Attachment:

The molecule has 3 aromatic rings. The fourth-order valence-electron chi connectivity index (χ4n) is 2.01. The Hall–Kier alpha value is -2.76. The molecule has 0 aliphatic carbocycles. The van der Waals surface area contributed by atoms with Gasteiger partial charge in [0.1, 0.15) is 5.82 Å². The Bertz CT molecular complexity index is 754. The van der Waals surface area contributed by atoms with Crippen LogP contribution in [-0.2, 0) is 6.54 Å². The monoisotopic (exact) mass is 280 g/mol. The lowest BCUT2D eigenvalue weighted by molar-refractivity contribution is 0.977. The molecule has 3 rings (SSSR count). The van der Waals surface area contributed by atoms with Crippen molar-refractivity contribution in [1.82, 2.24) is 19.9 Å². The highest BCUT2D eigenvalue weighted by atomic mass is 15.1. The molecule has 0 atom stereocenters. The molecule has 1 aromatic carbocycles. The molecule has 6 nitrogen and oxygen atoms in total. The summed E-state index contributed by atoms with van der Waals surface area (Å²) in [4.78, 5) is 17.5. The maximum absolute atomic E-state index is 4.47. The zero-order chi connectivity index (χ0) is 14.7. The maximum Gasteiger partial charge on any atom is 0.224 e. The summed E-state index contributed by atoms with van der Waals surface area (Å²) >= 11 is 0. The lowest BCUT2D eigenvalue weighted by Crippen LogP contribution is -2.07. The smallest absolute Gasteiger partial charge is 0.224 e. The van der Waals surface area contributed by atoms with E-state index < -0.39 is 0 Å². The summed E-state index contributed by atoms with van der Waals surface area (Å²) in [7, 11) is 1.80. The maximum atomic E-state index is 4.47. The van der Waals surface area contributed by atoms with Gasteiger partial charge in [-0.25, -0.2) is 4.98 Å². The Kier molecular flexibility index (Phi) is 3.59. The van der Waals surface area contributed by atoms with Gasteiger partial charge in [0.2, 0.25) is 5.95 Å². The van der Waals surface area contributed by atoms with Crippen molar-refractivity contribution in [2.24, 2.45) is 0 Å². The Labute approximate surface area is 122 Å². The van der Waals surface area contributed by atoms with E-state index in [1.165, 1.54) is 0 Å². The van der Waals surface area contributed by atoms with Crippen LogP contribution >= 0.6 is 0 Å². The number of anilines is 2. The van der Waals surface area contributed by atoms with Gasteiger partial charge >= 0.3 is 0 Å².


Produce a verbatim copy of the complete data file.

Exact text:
The molecule has 3 aromatic rings. The fourth-order valence-electron chi connectivity index (χ4n) is 2.01. The Hall–Kier alpha value is -2.76. The molecule has 0 aliphatic carbocycles. The van der Waals surface area contributed by atoms with Gasteiger partial charge in [0.1, 0.15) is 5.82 Å². The Bertz CT molecular complexity index is 754. The van der Waals surface area contributed by atoms with Crippen LogP contribution in [-0.2, 0) is 6.54 Å². The monoisotopic (exact) mass is 280 g/mol. The lowest BCUT2D eigenvalue weighted by molar-refractivity contribution is 0.977. The molecule has 3 rings (SSSR count). The van der Waals surface area contributed by atoms with Crippen molar-refractivity contribution in [1.82, 2.24) is 19.9 Å². The highest BCUT2D eigenvalue weighted by atomic mass is 15.1. The molecule has 0 atom stereocenters. The molecule has 1 aromatic carbocycles. The molecule has 6 nitrogen and oxygen atoms in total. The summed E-state index contributed by atoms with van der Waals surface area (Å²) in [4.78, 5) is 17.5. The maximum absolute atomic E-state index is 4.47. The zero-order chi connectivity index (χ0) is 14.7. The maximum Gasteiger partial charge on any atom is 0.224 e. The summed E-state index contributed by atoms with van der Waals surface area (Å²) >= 11 is 0. The lowest BCUT2D eigenvalue weighted by Crippen LogP contribution is -2.07. The smallest absolute Gasteiger partial charge is 0.224 e. The van der Waals surface area contributed by atoms with E-state index < -0.39 is 0 Å². The summed E-state index contributed by atoms with van der Waals surface area (Å²) in [7, 11) is 1.80. The maximum atomic E-state index is 4.47. The van der Waals surface area contributed by atoms with Gasteiger partial charge in [-0.25, -0.2) is 4.98 Å². The Kier molecular flexibility index (Phi) is 3.59. The van der Waals surface area contributed by atoms with Gasteiger partial charge in [0.2, 0.25) is 5.95 Å². The van der Waals surface area contributed by atoms with Crippen molar-refractivity contribution in [2.24, 2.45) is 0 Å². The Labute approximate surface area is 122 Å². The van der Waals surface area contributed by atoms with E-state index in [1.165, 1.54) is 0 Å². The van der Waals surface area contributed by atoms with Crippen LogP contribution >= 0.6 is 0 Å². The number of anilines is 2. The van der Waals surface area contributed by atoms with Gasteiger partial charge >= 0.3 is 0 Å².